Content Analysis with Sitemaps and Python

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Where would you start if you wanted to get an understanding of a website's content, especially large publishers? I'm usually interested in the following questions:

  • How often and how much do they publish?
  • Are there daily, weekly, monthly, or annual trends in their publishing activity?
  • What topics to they write about or what products do they sell?
  • What are the trends in their topics? Which topics are gaining in volume and which are not?
  • How is the content or product split across languages, regions, categories, or authors?

In their most basic form, sitemaps are required to only have the "loc" tag (under the parent "url" tag). Essentially, a sitemap is allowed to simply be list of URLs. Other optional tags are allowed, most importantly "lastmod", as well as "changefreq", "priority", and in some cases "alternate". If you have "lastmod" in the sitemap (and most reputable sites do), then you can get all the information related to publishing activity and trends. Then the richness of URLs determines how much information you can extract (if the URLs are structured with no real information like then you won't be able to get much from the sitemap).
The goal of this tutorial is to make sitemaps less boring objects!

I'll be analyzing the sitemaps of BuzzFeed, and since they have "lastmod" as well as consistent and rich URLs, we will be able to answer all of the questions raised above.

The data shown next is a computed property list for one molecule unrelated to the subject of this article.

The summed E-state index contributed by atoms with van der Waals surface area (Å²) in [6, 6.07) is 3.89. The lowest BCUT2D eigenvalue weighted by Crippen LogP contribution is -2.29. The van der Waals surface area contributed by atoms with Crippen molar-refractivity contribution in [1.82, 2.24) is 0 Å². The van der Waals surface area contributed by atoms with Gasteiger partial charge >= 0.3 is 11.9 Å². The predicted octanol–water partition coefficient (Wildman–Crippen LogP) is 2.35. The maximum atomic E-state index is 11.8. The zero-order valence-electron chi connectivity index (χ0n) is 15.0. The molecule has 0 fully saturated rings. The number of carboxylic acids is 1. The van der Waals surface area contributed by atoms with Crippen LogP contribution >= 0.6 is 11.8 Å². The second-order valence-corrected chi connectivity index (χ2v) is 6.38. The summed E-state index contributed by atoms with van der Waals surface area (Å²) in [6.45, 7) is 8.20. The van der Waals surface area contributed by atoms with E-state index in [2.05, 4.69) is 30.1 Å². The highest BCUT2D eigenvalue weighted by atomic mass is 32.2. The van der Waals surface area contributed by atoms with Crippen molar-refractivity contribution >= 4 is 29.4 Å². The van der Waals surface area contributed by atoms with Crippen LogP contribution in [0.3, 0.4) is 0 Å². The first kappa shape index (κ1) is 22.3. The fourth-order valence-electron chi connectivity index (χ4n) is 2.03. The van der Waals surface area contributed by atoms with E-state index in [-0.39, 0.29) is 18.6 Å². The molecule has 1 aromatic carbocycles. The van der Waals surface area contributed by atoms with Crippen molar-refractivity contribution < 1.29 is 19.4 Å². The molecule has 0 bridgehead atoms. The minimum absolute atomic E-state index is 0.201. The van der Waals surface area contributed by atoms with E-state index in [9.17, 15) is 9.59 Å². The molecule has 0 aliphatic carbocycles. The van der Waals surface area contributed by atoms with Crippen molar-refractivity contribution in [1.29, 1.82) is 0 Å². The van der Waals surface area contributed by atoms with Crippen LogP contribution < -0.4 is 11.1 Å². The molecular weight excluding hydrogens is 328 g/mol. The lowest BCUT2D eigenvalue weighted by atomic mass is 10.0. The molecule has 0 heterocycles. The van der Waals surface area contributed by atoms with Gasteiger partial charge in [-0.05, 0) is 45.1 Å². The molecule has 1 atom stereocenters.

I'll be using Python for the analysis and an interactive version of the article is available here. I encourage you to check it out if you want to follow along. This way you can make changes and explore other things that you might be curious about. The data visualizations are also interactive, so you will be able to zoom, hover, and explore a little better.
If you don't know any programming, you can safely ignore all the code snippets (which I will be explaining anyways).

To get the sitemaps in a table format, I'll use the sitemap_to_df function from the advertools package. "df" is short for DataFrame, which is basically a data table. You simply pass the URL of a sitemap (or a sitemap index URL) to the function, and it returns the sitemap(s) in tabular format. If you give it a sitemap index, then it will go through all the sub-sitemaps and extract the URLs and whatever other data is available.
In addition to advertools, I'll be using pandas for data manipulation, as well as plotly for data visualization.

In [1]:
import advertools as adv
import plotly.graph_objects as go
import pandas as pd

# buzzfeed_generic = adv.sitemap_to_df('')
# buzzfeed_tasty = adv.sitemap_to_df('')
# buzzfeed_video = adv.sitemap_to_df('')
# buzzfeed_shopping = adv.sitemap_to_df('')
# buzzfeed = pd.concat([buzzfeed_generic, buzzfeed_tasty, buzzfeed_video, buzzfeed_shopping],
#                      ignore_index=True)

Since I have saved them to CSV files so you don't have to re-import them, we'll open the files directly, and put them in one big DataFrame. We will set the "lastmod" column to become the index and set its type as "datetime" so we can access special date and time functionality.

In [2]:
import os
In [3]:
buzzfeed = pd.concat((pd.read_csv('data/' + file) for file in os.listdir('data/')), 
buzzfeed['lastmod'] = pd.to_datetime(buzzfeed['lastmod'])
buzzfeed = buzzfeed.set_index('lastmod')
buzzfeed = buzzfeed.drop(columns=['video'])
loc sitemap
... ... ...
2020-03-31 00:00:00+00:00
2020-03-27 00:00:00+00:00
2020-03-28 00:00:00+00:00
2020-03-30 00:00:00+00:00
2020-03-31 00:00:00+00:00

512320 rows × 2 columns